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The Cake
1,299 words

The Cake

Dear Father,

It is now September. For the past five months I feared you were choosing not to respond to my many letters, that you had opened them, read my words and chose out of some sense of duty to my husband, or the institution of this marriage, to be silent. I thought from your perspective a response was some admission of failure in choosing for me a decent husband. I know now your silence meant nothing.

A week ago Saturday I found the letters I wrote you, hidden inside Adolfo's piano. Torn from their envelopes, creased and crumpled, turned gray by his oily fingers. I wonder why he kept them a secret from me—if ever there is anything for which he feels I should be punished, he follows through.

As you have not received any letters, I don't want to arouse more suspicion through the post than I need to, however following this letter you shall in short order receive the others, each detailing a week or so of my atrocious life.

I will summarize the outcome of events in those letters, omitting much detail.

I became pregnant in May. In June, I wanted to see a doctor but Adolfo wouldn't let me. In July, he allowed a doctor to come by the house privately and touch me with a stethoscope. The doctor heard two heartbeats aside from mine. Adolfo and I were the would-be parents of twins.

My husband was happy at first, or seemed so in the presence of the doctor. When the doctor left, Adolfo paced the room. He questioned himself, and me, fixating on the twins. He latched at first to the fear the twins wouldn't be identical. If they weren’t, did that mean I had found another man? Would my babies reveal my supposed infidelity?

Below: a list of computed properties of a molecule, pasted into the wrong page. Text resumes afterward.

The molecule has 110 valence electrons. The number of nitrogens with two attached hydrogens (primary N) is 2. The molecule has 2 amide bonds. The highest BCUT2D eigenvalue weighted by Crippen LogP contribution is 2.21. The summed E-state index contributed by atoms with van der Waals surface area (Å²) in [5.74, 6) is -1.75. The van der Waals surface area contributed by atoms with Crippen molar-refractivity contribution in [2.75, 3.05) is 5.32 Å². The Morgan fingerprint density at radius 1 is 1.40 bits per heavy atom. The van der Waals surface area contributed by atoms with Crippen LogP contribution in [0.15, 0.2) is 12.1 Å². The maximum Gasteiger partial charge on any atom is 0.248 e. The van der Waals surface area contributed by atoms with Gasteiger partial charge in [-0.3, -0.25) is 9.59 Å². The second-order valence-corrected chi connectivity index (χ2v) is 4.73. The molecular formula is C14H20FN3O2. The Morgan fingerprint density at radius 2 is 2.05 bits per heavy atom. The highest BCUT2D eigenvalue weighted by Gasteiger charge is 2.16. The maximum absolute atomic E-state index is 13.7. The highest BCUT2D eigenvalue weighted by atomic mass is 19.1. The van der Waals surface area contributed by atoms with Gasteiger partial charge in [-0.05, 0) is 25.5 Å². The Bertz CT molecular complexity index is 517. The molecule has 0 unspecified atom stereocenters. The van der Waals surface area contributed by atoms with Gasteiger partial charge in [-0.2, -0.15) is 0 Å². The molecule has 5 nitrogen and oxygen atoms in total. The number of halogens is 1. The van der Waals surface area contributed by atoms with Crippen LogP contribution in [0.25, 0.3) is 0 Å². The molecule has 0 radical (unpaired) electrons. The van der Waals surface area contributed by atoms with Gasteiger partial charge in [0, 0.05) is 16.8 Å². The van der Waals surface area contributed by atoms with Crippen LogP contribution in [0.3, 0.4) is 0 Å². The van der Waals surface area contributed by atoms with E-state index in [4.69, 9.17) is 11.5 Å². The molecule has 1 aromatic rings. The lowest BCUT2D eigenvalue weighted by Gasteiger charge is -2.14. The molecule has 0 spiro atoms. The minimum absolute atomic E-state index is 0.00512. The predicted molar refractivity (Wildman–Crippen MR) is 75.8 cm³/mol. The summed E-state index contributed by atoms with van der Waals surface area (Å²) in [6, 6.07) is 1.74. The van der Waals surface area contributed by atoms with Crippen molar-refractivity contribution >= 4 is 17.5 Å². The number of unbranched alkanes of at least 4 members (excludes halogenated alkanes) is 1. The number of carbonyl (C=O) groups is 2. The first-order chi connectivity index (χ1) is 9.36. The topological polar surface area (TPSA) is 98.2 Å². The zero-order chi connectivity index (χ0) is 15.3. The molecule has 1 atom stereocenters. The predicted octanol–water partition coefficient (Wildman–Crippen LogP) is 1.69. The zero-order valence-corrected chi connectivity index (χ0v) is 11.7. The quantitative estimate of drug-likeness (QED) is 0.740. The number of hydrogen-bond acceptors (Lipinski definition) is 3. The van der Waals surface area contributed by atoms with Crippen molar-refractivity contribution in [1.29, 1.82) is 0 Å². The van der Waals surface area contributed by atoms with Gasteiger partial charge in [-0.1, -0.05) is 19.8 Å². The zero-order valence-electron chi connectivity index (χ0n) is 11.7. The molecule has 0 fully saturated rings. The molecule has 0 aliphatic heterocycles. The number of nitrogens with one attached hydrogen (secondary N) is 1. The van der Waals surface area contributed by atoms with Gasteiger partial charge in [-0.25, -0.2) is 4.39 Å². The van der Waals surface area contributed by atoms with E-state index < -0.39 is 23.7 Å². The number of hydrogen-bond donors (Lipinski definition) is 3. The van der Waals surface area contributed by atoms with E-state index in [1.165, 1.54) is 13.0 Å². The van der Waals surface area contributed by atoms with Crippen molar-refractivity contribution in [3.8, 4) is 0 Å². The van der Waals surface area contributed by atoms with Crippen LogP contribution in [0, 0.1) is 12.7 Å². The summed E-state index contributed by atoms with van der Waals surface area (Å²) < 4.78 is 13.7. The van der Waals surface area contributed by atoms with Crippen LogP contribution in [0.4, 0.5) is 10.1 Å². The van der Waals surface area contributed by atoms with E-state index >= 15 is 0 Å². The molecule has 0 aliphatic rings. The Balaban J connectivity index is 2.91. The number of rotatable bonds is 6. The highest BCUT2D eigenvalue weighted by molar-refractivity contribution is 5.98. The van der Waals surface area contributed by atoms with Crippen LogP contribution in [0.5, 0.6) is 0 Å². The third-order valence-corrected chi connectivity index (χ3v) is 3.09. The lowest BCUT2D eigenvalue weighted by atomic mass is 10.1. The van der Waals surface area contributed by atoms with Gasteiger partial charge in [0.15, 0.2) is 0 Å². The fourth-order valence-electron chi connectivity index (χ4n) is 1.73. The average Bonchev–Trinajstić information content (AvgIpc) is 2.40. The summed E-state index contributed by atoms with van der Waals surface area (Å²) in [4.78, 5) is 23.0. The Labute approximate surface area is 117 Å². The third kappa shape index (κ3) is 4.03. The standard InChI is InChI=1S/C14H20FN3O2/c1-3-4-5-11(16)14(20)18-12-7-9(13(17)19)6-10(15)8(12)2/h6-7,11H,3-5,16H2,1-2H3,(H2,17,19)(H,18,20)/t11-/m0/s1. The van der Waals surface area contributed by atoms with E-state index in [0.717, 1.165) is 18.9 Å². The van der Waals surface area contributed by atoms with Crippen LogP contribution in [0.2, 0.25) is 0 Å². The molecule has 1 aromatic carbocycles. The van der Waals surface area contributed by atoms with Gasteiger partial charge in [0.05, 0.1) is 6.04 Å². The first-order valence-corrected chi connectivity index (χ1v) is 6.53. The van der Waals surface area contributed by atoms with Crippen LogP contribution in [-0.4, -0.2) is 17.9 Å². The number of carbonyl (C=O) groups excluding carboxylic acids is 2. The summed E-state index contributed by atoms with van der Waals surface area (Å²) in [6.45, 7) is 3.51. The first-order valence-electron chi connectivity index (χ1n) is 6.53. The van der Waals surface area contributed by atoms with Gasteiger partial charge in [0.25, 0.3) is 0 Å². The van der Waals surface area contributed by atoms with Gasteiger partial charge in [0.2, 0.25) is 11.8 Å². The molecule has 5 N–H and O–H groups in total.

I told him no, no, he was my only love, I had taken no other. He seemed to accept this, but his mood had darkened.

In the days that followed, Adolfo soured towards me, commenting how I would now cost more in mouths to feed than he had expected or wanted.He took to drinking late into the night, pounding the keys of his piano. What he produced was not music, but a deeply discordant and unsettling cacophony that prevented sleep.

I have felt deep and justified fear of my husband at times. The love I felt for him existed only on the surface. Performing this love felt artificial when expected of me and futile when given freely. Was he violent? Did he plot at how to cause me harm? I could have prepared for such a man. This one was apathetic. I feared him because I knew he could not care for me or anyone who invaded or threatened his precious sense of self.

On a Wednesday in August, Adolfo realized he didn't have one of the ingredients for the dinner he was making us. He told me he needed me to go to the store, though it was dark and I was pregnant. I told him I couldn't go and furthermore, it was something he could do.

He boxed me in the ribs and in the stomach for talking back, shouting at me while I screamed, telling me I was the cause of his misery and pain.

Before the next doctor visit I already knew one of the twins was dead. I was terrified to tell Adolfo. What if he thought to kill the other as well?

His further offenses against me are listed in detail in the letters to follow.

Tomorrow, I'll go to market for him, as he is not able. I'll buy leaks and carrots and potatoes for his soup, a chicken. Eggs, even, if I want.